I never understood someone beggin' for goods
Askin' for handouts, takin' it if they could
And this particular person just had it down pat
Starin' at me for the longest until he finally asked
Have you ever opened up Exodus 14?
A humble man is all that we ever need
Tell me how much a dollar cost

Near the end of the first two verses, you begin to hear a voice, almost hiding in the background, with what can almost describe as a plaintive moan.  On my first few listens I didn't even notice it, but once I did I couldn't get it out of my head - haunting may be the best way to describe it.

In the final verse, the narrator questions himself but then increases the intensity of his attacks on the man, until the dramatic and unexpected climax:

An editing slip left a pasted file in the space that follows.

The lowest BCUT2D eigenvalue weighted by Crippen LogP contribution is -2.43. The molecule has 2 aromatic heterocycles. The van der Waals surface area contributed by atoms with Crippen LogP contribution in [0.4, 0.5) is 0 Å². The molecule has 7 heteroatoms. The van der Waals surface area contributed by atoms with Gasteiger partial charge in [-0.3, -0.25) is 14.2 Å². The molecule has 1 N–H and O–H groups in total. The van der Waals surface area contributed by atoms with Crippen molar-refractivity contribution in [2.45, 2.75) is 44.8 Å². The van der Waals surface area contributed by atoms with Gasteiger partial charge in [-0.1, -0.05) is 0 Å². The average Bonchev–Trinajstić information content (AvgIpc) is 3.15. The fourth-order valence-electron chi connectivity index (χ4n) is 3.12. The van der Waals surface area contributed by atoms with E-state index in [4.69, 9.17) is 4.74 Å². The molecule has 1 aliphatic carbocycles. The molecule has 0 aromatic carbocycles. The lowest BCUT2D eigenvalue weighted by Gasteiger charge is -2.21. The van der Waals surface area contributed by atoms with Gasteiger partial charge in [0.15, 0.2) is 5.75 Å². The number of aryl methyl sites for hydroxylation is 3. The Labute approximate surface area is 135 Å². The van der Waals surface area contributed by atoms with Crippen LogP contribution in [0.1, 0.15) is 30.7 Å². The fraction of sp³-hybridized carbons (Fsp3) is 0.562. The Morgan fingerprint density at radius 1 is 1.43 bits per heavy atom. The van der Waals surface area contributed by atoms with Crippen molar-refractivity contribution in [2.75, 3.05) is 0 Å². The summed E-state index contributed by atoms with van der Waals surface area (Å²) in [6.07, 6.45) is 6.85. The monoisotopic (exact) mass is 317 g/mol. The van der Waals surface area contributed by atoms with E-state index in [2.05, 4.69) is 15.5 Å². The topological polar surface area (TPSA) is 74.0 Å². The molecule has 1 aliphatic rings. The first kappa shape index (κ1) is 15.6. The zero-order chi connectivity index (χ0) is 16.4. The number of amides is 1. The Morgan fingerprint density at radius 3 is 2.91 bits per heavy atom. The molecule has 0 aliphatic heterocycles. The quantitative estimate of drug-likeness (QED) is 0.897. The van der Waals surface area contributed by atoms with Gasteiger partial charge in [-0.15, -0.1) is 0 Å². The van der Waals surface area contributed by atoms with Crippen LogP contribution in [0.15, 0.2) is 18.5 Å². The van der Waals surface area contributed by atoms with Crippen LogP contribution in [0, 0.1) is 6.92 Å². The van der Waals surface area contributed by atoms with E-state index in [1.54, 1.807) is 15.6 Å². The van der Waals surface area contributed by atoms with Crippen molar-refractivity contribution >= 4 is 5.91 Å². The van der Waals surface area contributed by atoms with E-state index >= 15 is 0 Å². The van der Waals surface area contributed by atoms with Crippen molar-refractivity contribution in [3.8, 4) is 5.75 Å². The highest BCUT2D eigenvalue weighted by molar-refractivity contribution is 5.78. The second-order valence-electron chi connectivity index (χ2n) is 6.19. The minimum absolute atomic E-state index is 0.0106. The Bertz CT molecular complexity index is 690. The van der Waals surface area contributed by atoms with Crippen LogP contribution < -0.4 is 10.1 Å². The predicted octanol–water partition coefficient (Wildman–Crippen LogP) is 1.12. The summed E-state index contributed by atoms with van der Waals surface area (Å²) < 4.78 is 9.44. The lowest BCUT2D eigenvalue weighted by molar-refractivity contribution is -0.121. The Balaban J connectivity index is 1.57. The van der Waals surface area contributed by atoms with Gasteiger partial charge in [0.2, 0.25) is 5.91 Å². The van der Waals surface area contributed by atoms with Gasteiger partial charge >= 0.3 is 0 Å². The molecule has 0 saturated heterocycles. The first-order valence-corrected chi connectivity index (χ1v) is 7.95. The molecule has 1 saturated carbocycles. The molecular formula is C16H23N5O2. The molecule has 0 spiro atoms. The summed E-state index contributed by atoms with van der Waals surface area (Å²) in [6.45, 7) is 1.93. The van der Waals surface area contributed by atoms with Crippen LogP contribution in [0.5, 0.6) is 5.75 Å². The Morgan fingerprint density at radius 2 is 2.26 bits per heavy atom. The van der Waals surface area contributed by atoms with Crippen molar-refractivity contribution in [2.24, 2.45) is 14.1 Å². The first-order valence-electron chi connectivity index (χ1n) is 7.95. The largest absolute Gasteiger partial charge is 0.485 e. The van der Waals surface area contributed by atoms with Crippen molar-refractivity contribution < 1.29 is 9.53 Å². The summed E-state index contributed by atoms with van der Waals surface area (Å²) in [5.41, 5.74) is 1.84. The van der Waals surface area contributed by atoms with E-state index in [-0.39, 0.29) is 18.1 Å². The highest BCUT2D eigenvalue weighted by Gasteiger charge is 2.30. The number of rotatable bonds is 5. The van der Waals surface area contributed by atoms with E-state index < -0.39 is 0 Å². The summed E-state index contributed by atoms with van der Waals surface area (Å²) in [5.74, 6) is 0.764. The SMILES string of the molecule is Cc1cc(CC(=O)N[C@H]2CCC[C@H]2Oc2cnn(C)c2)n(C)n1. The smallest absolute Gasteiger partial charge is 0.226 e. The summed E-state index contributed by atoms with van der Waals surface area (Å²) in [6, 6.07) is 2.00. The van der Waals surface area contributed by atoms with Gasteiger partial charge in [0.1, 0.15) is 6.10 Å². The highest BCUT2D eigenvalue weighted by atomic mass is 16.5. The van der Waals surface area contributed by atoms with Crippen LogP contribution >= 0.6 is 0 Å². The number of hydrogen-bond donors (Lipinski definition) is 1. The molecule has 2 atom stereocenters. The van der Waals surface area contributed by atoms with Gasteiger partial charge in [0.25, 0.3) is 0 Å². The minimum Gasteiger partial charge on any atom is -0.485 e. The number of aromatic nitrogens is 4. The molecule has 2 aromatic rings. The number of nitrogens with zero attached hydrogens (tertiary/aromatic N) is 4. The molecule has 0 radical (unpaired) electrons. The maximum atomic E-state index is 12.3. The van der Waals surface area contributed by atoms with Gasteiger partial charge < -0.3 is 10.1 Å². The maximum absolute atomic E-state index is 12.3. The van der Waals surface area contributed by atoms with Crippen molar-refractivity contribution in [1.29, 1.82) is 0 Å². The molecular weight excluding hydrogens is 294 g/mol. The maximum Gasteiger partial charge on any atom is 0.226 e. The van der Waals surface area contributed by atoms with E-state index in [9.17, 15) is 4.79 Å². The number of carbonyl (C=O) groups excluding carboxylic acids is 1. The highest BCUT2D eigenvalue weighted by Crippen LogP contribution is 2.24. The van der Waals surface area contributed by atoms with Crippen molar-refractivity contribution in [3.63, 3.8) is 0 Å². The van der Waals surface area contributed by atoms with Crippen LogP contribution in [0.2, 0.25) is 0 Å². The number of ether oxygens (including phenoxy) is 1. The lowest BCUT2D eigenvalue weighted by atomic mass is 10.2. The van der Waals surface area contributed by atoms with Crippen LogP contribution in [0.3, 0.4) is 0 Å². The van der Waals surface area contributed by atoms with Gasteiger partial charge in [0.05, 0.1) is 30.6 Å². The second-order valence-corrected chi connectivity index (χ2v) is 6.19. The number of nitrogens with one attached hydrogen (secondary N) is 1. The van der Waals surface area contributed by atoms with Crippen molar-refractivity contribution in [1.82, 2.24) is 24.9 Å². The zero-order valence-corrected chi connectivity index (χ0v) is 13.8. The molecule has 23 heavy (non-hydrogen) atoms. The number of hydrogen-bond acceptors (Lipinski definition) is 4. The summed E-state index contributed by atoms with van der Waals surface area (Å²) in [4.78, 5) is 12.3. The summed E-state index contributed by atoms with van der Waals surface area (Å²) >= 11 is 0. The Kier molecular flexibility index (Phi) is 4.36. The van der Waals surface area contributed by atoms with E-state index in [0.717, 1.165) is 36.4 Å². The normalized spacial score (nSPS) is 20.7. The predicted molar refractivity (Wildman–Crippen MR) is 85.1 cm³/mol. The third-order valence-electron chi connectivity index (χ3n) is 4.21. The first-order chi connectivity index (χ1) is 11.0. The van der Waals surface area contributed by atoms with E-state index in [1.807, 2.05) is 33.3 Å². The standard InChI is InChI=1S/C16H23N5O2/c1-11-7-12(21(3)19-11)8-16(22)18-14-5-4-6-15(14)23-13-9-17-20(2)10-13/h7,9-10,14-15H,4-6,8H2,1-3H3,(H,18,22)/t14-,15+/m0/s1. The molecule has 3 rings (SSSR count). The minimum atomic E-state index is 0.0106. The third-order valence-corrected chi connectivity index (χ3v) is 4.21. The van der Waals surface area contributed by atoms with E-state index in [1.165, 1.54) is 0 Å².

The jig is up, I seen you from a mile away losin' focus
And I'm insensitive, and I lack empathy
He looked at me and said "Your potential is bittersweet"
I looked at him and said "Every nickel is mines to keep"
He looked at me and said, "Know the truth, it'll set you free
You're lookin' at the Messiah, the son of Jehovah, the higher power
The choir that spoke the word, the Holy Spirit
The nerve of Nazareth, and I'll tell you how much a dollar cost
The price of having a spot in Heaven, embrace your loss, I am God"

And at this moment, Kendrick hands the song to Ronald Isley, who sings a beautiful plea for forgiveness that ends with these words:

Shades of grey will never change if I condone
Turn this page, help me change, so right my wrongs

Powerful doesn't do the song justice, and this is just one of many great (if complex, and sometimes hard to hear) moments on the record. No doubt, To Pimp a Butterfly is an album of great depth, one that both speaks to the times and reacts to them.

 "How Much a Dollar Cost":

Sunday, March 22, 2015

Leonard Nimoy (1931-2015)